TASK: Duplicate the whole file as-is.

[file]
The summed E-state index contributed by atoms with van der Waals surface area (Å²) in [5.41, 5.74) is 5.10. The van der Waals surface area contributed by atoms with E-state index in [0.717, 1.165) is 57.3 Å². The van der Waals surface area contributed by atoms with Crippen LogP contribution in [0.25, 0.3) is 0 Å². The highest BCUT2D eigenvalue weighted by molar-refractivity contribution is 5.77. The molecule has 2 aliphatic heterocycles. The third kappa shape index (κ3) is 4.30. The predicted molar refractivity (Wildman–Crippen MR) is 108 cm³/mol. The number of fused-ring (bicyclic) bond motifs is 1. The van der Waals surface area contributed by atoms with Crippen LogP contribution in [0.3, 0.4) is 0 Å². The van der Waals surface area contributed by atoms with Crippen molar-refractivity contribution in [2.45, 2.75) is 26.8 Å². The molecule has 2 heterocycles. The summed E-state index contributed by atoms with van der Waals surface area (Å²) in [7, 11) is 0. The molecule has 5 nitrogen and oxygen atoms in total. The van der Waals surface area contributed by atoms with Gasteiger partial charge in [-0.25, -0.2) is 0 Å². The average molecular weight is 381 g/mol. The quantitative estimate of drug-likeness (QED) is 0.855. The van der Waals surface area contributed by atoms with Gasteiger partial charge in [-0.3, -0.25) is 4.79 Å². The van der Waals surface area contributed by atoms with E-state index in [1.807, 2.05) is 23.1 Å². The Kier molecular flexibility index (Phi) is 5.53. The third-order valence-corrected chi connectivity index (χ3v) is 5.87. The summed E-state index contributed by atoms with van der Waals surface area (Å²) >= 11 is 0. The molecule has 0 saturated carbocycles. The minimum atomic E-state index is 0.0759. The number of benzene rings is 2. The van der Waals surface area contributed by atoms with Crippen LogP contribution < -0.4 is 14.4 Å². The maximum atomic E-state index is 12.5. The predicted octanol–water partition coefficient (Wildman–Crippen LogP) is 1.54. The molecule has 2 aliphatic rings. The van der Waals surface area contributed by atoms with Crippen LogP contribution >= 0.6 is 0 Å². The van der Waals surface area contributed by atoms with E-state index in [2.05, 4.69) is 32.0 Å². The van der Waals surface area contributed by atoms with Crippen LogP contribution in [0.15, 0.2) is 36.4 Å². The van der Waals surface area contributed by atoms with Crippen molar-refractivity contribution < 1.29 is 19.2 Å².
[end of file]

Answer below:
The summed E-state index contributed by atoms with van der Waals surface area (Å²) in [5.41, 5.74) is 5.10. The van der Waals surface area contributed by atoms with E-state index in [0.717, 1.165) is 57.3 Å². The van der Waals surface area contributed by atoms with Crippen LogP contribution in [0.25, 0.3) is 0 Å². The highest BCUT2D eigenvalue weighted by molar-refractivity contribution is 5.77. The molecule has 2 aliphatic heterocycles. The third kappa shape index (κ3) is 4.30. The predicted molar refractivity (Wildman–Crippen MR) is 108 cm³/mol. The number of fused-ring (bicyclic) bond motifs is 1. The van der Waals surface area contributed by atoms with Crippen LogP contribution in [0.3, 0.4) is 0 Å². The van der Waals surface area contributed by atoms with Crippen molar-refractivity contribution in [2.45, 2.75) is 26.8 Å². The molecule has 2 heterocycles. The summed E-state index contributed by atoms with van der Waals surface area (Å²) in [7, 11) is 0. The molecule has 5 nitrogen and oxygen atoms in total. The van der Waals surface area contributed by atoms with Gasteiger partial charge in [-0.25, -0.2) is 0 Å². The average molecular weight is 381 g/mol. The quantitative estimate of drug-likeness (QED) is 0.855. The van der Waals surface area contributed by atoms with Gasteiger partial charge in [-0.3, -0.25) is 4.79 Å². The van der Waals surface area contributed by atoms with E-state index in [1.807, 2.05) is 23.1 Å². The Kier molecular flexibility index (Phi) is 5.53. The third-order valence-corrected chi connectivity index (χ3v) is 5.87. The summed E-state index contributed by atoms with van der Waals surface area (Å²) >= 11 is 0. The molecule has 0 saturated carbocycles. The minimum atomic E-state index is 0.0759. The number of benzene rings is 2. The van der Waals surface area contributed by atoms with Crippen LogP contribution < -0.4 is 14.4 Å². The maximum atomic E-state index is 12.5. The predicted octanol–water partition coefficient (Wildman–Crippen LogP) is 1.54. The molecule has 2 aliphatic rings. The van der Waals surface area contributed by atoms with Crippen LogP contribution >= 0.6 is 0 Å². The van der Waals surface area contributed by atoms with E-state index in [2.05, 4.69) is 32.0 Å². The van der Waals surface area contributed by atoms with Crippen LogP contribution in [0.15, 0.2) is 36.4 Å². The van der Waals surface area contributed by atoms with Crippen molar-refractivity contribution < 1.29 is 19.2 Å².